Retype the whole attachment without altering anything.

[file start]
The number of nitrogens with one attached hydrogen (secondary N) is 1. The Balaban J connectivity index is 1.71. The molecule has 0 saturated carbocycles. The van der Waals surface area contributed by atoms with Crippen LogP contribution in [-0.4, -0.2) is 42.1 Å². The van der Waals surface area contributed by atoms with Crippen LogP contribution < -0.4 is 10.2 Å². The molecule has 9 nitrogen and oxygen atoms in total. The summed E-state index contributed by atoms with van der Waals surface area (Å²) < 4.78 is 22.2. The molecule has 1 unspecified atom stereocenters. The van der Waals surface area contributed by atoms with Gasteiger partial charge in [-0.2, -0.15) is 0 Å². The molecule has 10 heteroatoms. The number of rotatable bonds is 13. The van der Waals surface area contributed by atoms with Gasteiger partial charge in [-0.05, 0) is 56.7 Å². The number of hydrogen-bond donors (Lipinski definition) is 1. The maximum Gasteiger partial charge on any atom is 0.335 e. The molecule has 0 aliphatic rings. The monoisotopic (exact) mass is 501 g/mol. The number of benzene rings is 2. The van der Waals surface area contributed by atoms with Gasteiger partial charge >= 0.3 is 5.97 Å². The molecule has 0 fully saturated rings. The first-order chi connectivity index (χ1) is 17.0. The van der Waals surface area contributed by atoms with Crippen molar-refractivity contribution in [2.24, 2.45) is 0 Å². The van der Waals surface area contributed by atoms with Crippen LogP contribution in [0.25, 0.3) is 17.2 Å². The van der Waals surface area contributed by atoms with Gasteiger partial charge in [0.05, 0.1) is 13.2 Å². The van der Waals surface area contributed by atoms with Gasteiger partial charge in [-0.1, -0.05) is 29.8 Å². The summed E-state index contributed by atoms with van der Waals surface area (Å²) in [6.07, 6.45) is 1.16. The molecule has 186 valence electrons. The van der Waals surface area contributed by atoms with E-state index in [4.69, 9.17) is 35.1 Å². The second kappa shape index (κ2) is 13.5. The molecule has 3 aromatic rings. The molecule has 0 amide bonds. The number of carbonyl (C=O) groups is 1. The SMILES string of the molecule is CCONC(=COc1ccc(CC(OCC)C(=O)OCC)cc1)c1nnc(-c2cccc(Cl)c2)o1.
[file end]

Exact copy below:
The number of nitrogens with one attached hydrogen (secondary N) is 1. The Balaban J connectivity index is 1.71. The molecule has 0 saturated carbocycles. The van der Waals surface area contributed by atoms with Crippen LogP contribution in [-0.4, -0.2) is 42.1 Å². The van der Waals surface area contributed by atoms with Crippen LogP contribution < -0.4 is 10.2 Å². The molecule has 9 nitrogen and oxygen atoms in total. The summed E-state index contributed by atoms with van der Waals surface area (Å²) < 4.78 is 22.2. The molecule has 1 unspecified atom stereocenters. The van der Waals surface area contributed by atoms with Gasteiger partial charge in [-0.2, -0.15) is 0 Å². The molecule has 10 heteroatoms. The number of rotatable bonds is 13. The van der Waals surface area contributed by atoms with Gasteiger partial charge in [-0.05, 0) is 56.7 Å². The number of hydrogen-bond donors (Lipinski definition) is 1. The maximum Gasteiger partial charge on any atom is 0.335 e. The molecule has 0 aliphatic rings. The monoisotopic (exact) mass is 501 g/mol. The number of benzene rings is 2. The van der Waals surface area contributed by atoms with Gasteiger partial charge >= 0.3 is 5.97 Å². The molecule has 0 fully saturated rings. The first-order chi connectivity index (χ1) is 17.0. The van der Waals surface area contributed by atoms with Crippen molar-refractivity contribution in [2.24, 2.45) is 0 Å². The van der Waals surface area contributed by atoms with Crippen LogP contribution in [0.25, 0.3) is 17.2 Å². The van der Waals surface area contributed by atoms with Gasteiger partial charge in [0.05, 0.1) is 13.2 Å². The van der Waals surface area contributed by atoms with Gasteiger partial charge in [-0.1, -0.05) is 29.8 Å². The summed E-state index contributed by atoms with van der Waals surface area (Å²) in [6.07, 6.45) is 1.16. The molecule has 186 valence electrons. The van der Waals surface area contributed by atoms with E-state index in [4.69, 9.17) is 35.1 Å². The second kappa shape index (κ2) is 13.5. The molecule has 3 aromatic rings. The molecule has 0 amide bonds. The number of carbonyl (C=O) groups is 1. The SMILES string of the molecule is CCONC(=COc1ccc(CC(OCC)C(=O)OCC)cc1)c1nnc(-c2cccc(Cl)c2)o1.